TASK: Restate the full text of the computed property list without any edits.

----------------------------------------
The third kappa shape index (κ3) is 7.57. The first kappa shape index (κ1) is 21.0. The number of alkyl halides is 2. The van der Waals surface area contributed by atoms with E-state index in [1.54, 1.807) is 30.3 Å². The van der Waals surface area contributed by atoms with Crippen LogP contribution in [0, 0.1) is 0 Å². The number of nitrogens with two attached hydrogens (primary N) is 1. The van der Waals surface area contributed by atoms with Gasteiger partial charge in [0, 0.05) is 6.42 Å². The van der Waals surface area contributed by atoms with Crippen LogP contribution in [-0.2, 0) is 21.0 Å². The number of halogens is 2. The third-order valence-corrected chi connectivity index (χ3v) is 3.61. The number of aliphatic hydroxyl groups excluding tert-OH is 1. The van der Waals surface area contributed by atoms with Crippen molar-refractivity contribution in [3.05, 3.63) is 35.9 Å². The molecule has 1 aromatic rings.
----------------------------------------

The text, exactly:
The third kappa shape index (κ3) is 7.57. The first kappa shape index (κ1) is 21.0. The number of alkyl halides is 2. The van der Waals surface area contributed by atoms with E-state index in [1.54, 1.807) is 30.3 Å². The van der Waals surface area contributed by atoms with Crippen LogP contribution in [0, 0.1) is 0 Å². The number of nitrogens with two attached hydrogens (primary N) is 1. The van der Waals surface area contributed by atoms with Gasteiger partial charge in [0, 0.05) is 6.42 Å². The van der Waals surface area contributed by atoms with Crippen LogP contribution in [-0.2, 0) is 21.0 Å². The number of halogens is 2. The third-order valence-corrected chi connectivity index (χ3v) is 3.61. The number of aliphatic hydroxyl groups excluding tert-OH is 1. The van der Waals surface area contributed by atoms with Crippen molar-refractivity contribution in [3.05, 3.63) is 35.9 Å². The molecule has 1 aromatic rings.